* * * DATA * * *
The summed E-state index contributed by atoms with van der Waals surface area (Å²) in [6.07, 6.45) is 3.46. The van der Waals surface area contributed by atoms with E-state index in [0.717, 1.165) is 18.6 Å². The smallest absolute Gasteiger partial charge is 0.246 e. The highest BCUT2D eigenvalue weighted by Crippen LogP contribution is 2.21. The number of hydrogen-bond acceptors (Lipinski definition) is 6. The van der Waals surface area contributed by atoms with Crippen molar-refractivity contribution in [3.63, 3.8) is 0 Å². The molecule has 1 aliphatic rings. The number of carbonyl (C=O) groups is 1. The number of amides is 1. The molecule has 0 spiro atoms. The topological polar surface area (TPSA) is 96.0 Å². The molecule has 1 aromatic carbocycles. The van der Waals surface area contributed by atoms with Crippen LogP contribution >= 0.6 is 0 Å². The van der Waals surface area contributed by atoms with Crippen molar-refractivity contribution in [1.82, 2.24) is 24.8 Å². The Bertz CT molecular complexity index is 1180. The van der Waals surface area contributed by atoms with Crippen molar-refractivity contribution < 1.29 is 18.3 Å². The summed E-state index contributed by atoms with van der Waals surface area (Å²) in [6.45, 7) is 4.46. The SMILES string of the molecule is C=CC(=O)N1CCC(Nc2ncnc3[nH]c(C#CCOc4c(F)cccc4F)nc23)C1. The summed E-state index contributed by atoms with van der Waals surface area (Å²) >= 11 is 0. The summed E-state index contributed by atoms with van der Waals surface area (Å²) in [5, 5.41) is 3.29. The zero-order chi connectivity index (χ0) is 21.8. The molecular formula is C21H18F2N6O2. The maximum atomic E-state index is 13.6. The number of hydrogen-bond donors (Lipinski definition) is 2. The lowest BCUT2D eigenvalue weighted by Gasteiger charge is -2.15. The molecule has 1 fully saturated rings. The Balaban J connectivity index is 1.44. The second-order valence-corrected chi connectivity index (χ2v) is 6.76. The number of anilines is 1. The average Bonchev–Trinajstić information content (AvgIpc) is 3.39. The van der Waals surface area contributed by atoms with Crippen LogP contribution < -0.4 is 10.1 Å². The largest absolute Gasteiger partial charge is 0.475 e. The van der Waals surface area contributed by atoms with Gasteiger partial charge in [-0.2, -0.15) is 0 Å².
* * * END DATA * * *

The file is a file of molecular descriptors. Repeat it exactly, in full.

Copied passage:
The summed E-state index contributed by atoms with van der Waals surface area (Å²) in [6.07, 6.45) is 3.46. The van der Waals surface area contributed by atoms with E-state index in [0.717, 1.165) is 18.6 Å². The smallest absolute Gasteiger partial charge is 0.246 e. The highest BCUT2D eigenvalue weighted by Crippen LogP contribution is 2.21. The number of hydrogen-bond acceptors (Lipinski definition) is 6. The van der Waals surface area contributed by atoms with Crippen molar-refractivity contribution in [3.63, 3.8) is 0 Å². The molecule has 1 aliphatic rings. The number of carbonyl (C=O) groups is 1. The number of amides is 1. The molecule has 0 spiro atoms. The topological polar surface area (TPSA) is 96.0 Å². The molecule has 1 aromatic carbocycles. The van der Waals surface area contributed by atoms with Crippen LogP contribution >= 0.6 is 0 Å². The van der Waals surface area contributed by atoms with Crippen molar-refractivity contribution in [1.82, 2.24) is 24.8 Å². The Bertz CT molecular complexity index is 1180. The van der Waals surface area contributed by atoms with Crippen molar-refractivity contribution < 1.29 is 18.3 Å². The summed E-state index contributed by atoms with van der Waals surface area (Å²) in [6.45, 7) is 4.46. The SMILES string of the molecule is C=CC(=O)N1CCC(Nc2ncnc3[nH]c(C#CCOc4c(F)cccc4F)nc23)C1. The summed E-state index contributed by atoms with van der Waals surface area (Å²) >= 11 is 0. The summed E-state index contributed by atoms with van der Waals surface area (Å²) in [5, 5.41) is 3.29. The zero-order chi connectivity index (χ0) is 21.8. The molecular formula is C21H18F2N6O2. The maximum atomic E-state index is 13.6. The number of hydrogen-bond donors (Lipinski definition) is 2. The lowest BCUT2D eigenvalue weighted by Gasteiger charge is -2.15. The molecule has 1 fully saturated rings. The Balaban J connectivity index is 1.44. The second-order valence-corrected chi connectivity index (χ2v) is 6.76. The number of anilines is 1. The average Bonchev–Trinajstić information content (AvgIpc) is 3.39. The van der Waals surface area contributed by atoms with Crippen LogP contribution < -0.4 is 10.1 Å². The largest absolute Gasteiger partial charge is 0.475 e. The van der Waals surface area contributed by atoms with Gasteiger partial charge in [-0.2, -0.15) is 0 Å².